The bluefin tuna is one of the Atlantic Ocean's most remarkable and magnificent creatures. And it is a fish caught in a net of controversy. In huge demand on the international sushi market, the bluefin is now at only about a quarter of its 1950 population level. Many experts fear the species' days are numbered. To understand its precarious ecological predicament—and why its woes are so complicated to solve—requires looking at the aquatic giant from many angles. The following list of organizations are active in the ongoing tuna debate and represent the interests of scientists, conservationists, fishermen, and industry. Explore these different resources and dive deeper into the issues surrounding the bluefin tuna.
The American Bluefin Tuna Association (ABTA) was formed to protect the Atlantic bluefin tuna fishermen's traditional access and quota share. ABTA aims to protect the domestic structure under the National Marine Fisheries Service (part of NOAA) Highly Migratory Species Fishery Management Plan (HMS FMP) and focuses on seeking or supporting changes to allow rod and reel, harpooners, charter boats, private recreational fishermen, and others to catch their quota.
Blue Ocean Institute is a conservation organization that uses science, art, and literature to inspire a closer bond with nature, especially the sea. They translate scientific information into language people can understand and use to make better choices on behalf of the sea.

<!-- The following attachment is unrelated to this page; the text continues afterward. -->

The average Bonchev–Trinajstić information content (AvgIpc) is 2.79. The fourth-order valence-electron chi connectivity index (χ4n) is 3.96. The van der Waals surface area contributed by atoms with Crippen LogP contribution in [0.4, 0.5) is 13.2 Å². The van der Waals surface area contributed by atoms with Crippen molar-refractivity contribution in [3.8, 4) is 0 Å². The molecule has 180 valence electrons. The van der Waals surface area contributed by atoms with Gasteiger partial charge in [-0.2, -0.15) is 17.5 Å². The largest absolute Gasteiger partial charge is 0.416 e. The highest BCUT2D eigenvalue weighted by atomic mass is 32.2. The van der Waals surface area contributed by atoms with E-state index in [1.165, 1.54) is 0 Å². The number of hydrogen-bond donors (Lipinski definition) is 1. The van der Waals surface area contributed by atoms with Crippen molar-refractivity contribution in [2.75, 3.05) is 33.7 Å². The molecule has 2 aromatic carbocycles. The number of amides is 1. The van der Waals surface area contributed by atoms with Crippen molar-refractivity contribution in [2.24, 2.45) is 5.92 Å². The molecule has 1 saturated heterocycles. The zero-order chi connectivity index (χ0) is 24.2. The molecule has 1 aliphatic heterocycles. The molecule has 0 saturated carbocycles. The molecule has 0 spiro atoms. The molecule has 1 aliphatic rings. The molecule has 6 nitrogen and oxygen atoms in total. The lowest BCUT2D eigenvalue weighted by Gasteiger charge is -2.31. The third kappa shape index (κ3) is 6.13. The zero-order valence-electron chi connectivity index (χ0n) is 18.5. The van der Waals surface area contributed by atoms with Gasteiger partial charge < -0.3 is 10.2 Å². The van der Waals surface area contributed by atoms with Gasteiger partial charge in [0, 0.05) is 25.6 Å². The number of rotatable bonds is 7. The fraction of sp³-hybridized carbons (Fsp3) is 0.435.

The Center for Biological Diversity believes that the welfare of human beings is deeply linked to nature—to the existence of a vast diversity of wild animals and plants. During the Gulf oil disaster in 2010, the Center filed a scientific petition to list Atlantic bluefin tuna as endangered. In November 2010 the Center launched a Bluefin Boycott campaign to mobilize people across the globe in a pledge not to eat or serve bluefin tuna sushi.
The mission of the Commercial Fishermen of America is to promote the heritage, values, and services of America's commercial fishermen, to provide a forum to foster professional collaboration among fishermen, and to educate Americans about the profession of commercial fishing, fishermen, and America's seafood..
The IUCN Red List of Threatened Species provides taxonomic conservation status and distribution information on plants and animals that have been globally evaluated using the IUCN Red List Categories and Criteria. Atlantic bluefin is listed as endangered.
ICCAT is an intergovernmental fishery organization responsible for the conservation of tunas and tuna-like species in the Atlantic Ocean and its adjacent seas. They compile fishery statistics, coordinate research, develop science-based management advice, provide a mechanism for contracting parties to agree on management measures, and produce relevant publications. ICCAT sets the total allowable catches (TACs) for Atlantic bluefin at 12,900 tons annually, effective beginning in 2011 and thereafter, until such time the TAC is changed following the advice of the Standing Committee on Research and Statistics.
Working closely with fishermen and using state-of-the-art technologies, LPRC conducts biological and ecological research on pelagic species including tunas, sharks, billfish, and sea turtles. They endeavor to develop scientific understanding that supports effective ecosystem-based management strategies for these highly migratory Atlantic marine species.